Tuesday, 25 March 2008

Bath Birthday

The newly 5 Miss Hero taking the waters

Outside the Pump Room, looking at the Bath Abbey.

The famous Bath Water in the Pump Room.

The Pump Room itself.

Overlooking one of the Roman baths.

We’ve now commenced a new birthday scheme. We’ve decided (for varied and sundry reasons) that we’d like to give each of the kids a special birthday expedition each year while we’re here in England . . . and it will be their particular place that we always go on their birthday. We started this last year for Knox. We took him to Warwick Castle for his birthday because we needed to give him a special treat. He needed a bit of bucking up as the prospect of having to have a birthday in England wasn’t looking like much fun to him – no family around, no classmates, no cupcakes in class, no birthday cake at Papa and Nana’s house. So we tried to think of something that would be so spectacularly fun, and so spectacularly “England” that it would compensate! Thus the Warwick Castle expedition. And we had such a complete blast that day that we decided we should really do that for all of the kids. We would really love them to look back with fondness on this English experience, and not with that feeling of having been ripped off of everything fun. We would love it if, when our kids are back at home and having a birthday, they could remember that, “When we lived in England I always used to get to go to (fill in the blank) on my birthday.” We thought that might also help with cementing some of these memories. We’ve found that visiting a place repeatedly helps the kids to really have a very concrete memory of a place. You can say, “We’re going to go to the Vale of the White Horse” for instance, and they’ll all shout, “Hooray!” instead of, “What’s that?” and then you have to start up the tedious explanations about, “Remember that day when it rained really hard and we all got wet and then we stopped for tea in that stable? That was the Vale of the White Horse.” At that point you realize that they have no idea what the White Horse is, but they remember the tea in the stable. (Which of course is fun too, but you know what I mean.) So this is all to say that we are now officially on the Birthday Expedition Scheme. Like I said, Knox’s birthday destination point is Warwick Castle. Jemima has requested hers to be Cheddar – so we’ll be heading that way in about a week when she turns 8. Bel has her birthday in Moscow, so she’ll get an “un-birthday” expedition that has yet to be determined, Judah’s is also still to be decided, and Hero’s has just taken place.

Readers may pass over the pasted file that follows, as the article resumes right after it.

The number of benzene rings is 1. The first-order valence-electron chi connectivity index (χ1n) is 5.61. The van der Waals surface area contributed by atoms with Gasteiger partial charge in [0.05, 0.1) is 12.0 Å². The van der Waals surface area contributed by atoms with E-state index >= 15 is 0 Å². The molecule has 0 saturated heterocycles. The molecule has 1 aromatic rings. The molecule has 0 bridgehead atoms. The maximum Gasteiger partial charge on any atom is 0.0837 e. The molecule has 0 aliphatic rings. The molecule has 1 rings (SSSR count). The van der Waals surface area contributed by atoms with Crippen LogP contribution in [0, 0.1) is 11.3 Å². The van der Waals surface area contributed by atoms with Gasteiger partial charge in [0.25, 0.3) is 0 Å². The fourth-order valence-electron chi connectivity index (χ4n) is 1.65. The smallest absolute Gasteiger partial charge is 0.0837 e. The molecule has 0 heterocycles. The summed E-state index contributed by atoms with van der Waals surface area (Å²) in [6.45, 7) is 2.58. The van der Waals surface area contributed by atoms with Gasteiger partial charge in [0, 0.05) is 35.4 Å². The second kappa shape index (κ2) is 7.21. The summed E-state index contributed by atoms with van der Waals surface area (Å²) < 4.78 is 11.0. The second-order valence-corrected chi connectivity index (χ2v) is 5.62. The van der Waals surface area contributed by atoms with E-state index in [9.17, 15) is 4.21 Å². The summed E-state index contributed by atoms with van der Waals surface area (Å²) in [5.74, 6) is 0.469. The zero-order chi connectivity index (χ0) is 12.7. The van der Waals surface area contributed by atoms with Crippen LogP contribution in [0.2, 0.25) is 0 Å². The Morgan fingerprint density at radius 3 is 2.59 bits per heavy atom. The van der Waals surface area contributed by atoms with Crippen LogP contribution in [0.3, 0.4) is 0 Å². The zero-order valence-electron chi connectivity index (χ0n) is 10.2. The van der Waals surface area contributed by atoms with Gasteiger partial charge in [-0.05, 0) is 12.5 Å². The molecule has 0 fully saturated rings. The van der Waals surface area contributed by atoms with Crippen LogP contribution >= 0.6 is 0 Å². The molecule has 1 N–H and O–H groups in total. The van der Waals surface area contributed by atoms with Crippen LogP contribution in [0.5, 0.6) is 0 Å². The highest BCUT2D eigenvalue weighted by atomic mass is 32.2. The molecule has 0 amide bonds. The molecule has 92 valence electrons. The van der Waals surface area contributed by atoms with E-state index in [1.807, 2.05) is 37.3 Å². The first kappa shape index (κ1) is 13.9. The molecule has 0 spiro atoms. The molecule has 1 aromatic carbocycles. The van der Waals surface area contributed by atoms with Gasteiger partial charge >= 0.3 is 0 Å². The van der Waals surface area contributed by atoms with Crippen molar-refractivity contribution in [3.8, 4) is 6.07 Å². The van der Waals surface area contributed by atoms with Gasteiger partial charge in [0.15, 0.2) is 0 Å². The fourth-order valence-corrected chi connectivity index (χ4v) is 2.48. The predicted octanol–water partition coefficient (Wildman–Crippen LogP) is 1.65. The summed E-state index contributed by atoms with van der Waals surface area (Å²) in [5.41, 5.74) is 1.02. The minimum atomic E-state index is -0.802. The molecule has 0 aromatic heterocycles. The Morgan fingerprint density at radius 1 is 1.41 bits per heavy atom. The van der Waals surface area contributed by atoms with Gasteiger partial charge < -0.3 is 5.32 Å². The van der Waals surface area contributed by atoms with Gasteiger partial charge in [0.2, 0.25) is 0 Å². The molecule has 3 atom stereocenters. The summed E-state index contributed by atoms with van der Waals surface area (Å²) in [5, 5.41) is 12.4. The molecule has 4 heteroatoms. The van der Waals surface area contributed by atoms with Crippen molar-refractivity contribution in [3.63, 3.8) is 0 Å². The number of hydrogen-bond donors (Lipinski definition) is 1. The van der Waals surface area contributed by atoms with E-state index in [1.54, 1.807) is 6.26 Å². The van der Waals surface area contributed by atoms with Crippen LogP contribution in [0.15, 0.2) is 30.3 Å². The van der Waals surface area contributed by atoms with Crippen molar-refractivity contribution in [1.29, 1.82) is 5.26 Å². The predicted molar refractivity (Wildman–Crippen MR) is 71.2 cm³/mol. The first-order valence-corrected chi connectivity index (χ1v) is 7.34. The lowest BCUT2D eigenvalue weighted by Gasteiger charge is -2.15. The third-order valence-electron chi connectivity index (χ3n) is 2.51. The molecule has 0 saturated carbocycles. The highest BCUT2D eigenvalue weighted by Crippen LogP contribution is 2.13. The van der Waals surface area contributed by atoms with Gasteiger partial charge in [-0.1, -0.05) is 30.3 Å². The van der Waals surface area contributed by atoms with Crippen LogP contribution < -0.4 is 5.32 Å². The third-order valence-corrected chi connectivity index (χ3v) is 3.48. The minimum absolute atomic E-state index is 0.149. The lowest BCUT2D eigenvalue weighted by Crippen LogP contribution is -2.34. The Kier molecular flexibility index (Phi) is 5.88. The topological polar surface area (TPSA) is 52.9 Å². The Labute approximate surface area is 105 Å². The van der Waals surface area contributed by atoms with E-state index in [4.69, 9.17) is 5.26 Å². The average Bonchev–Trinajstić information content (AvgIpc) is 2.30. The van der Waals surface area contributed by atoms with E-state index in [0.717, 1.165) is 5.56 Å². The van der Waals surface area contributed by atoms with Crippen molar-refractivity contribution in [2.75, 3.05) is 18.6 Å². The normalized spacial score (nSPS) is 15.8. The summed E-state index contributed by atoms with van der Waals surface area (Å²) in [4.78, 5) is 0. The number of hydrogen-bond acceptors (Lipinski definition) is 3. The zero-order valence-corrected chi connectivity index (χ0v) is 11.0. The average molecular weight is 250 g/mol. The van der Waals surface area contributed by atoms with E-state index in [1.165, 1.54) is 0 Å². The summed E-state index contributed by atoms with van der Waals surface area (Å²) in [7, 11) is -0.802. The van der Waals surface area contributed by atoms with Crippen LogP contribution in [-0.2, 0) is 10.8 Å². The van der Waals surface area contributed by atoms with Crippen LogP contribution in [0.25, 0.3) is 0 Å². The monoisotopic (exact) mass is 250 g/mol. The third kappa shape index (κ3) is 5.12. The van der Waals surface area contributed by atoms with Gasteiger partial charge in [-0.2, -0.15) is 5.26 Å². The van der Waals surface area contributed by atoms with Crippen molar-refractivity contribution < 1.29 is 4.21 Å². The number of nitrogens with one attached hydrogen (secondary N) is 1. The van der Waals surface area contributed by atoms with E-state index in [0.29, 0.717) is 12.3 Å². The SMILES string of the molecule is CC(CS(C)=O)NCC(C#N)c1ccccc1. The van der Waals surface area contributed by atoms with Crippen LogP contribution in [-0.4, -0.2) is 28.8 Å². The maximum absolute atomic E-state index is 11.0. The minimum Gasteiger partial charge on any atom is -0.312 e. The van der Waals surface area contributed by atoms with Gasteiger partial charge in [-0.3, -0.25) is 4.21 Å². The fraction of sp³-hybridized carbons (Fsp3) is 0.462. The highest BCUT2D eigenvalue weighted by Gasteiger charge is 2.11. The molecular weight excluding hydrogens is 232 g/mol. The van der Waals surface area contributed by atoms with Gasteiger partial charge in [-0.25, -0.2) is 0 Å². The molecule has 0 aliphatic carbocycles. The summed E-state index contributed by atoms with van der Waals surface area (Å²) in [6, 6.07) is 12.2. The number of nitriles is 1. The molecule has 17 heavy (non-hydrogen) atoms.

Miss Hero Sidney Merkle is a bit of a diva. She loves a good dress up dress, and could tea party the rest of us under the table. So after a bit of thought, Ben and I decided that the most fitting place to take Hero was to Bath for tea in the Pump Room. For those of you who aren’t devotees of Jane Austen or Regency Period novels, the Pump Room was THE destination point for the fashionable elite in the 18th century when they sojourned in Bath to “take the waters.” The water in Bath was supposed to be restorative and many sick, ailing, or hypochondriac people would go to Bath to be cured of their illnesses and generally pampered. If you’ve seen “Amazing Grace” the Pump Room is the setting when Wilberforce first meets his future wife. Anyhow, we thought that a good High Tea in the Pump Room would really fill the bill for little Miss Hero.

Thanks to a donation from Grandpa Gary, we completely splurged it up on this little trip and felt not even a pang of remorse about it! We took the whole lot of us into the incredibly posh Pump Room and ordered each of the kids a dish of ice cream along with a ginger bread man and a hot chocolate . . . and the adults (Ben, Brooke, and I) got an out and out High Tea. This involved a crazy array of sandwiches, scones, cream puffs, and knick-knacks of varying descriptions, and a pot of tea. When we had finished, we of course all had to sample the famous Bath water which is spouting out of a really fantastic fountain called the King's Spring. As it turned out, it tastes exactly like Moscow water if you were to drink it hot, straight out of the tap. There’s obviously an entire industry just waiting to happen with Moscow water. Anyhow, the kids were very struck by the water’s restorative powers. Mysterious ailments were clearing up right and left all around the table. Several of the children swore that their stomach had been hurting prior to drinking the water, but now was fit as a fiddle. This led us to conclude that 18th century fashionable England must have had the mentality of an 8 year old.

After we had finished with our very posh tea, we went to have a look at the Roman Baths. The very brief overview of the city of Bath is that it was held to be a sacred place by the Celts because of the hot spring, and when the Romans showed up, they too thought that this was a sacred place with healing powers. They built a temple on the spot with a large bath complex, and dedicated it to Sulis-Minerva. Sulis was the Celtic goddess, and Minerva was the Roman . . . so they made a very synchronistic temple to Sulis-Minerva. The ruins of the temple were really incredible, and the baths were amazing. For some reason I usually think of the Romans in Britain as having built a garrison or two and maybe the odd villa . . . but seeing an out and out temple with enormous carvings of Gorgons’ heads was truly weird . . . like a wild mixing of metaphors somehow. Especially with Jane Austen’s house, the Assembly Rooms, and the Royal Crescent just up the block.

All in all we had a splendid and terrific day. Hero was very importantly polite at tea and absolutely reveled in her little expedition. And we’re all very pleased that now we have a reason to go back next year – when Hero turns 6!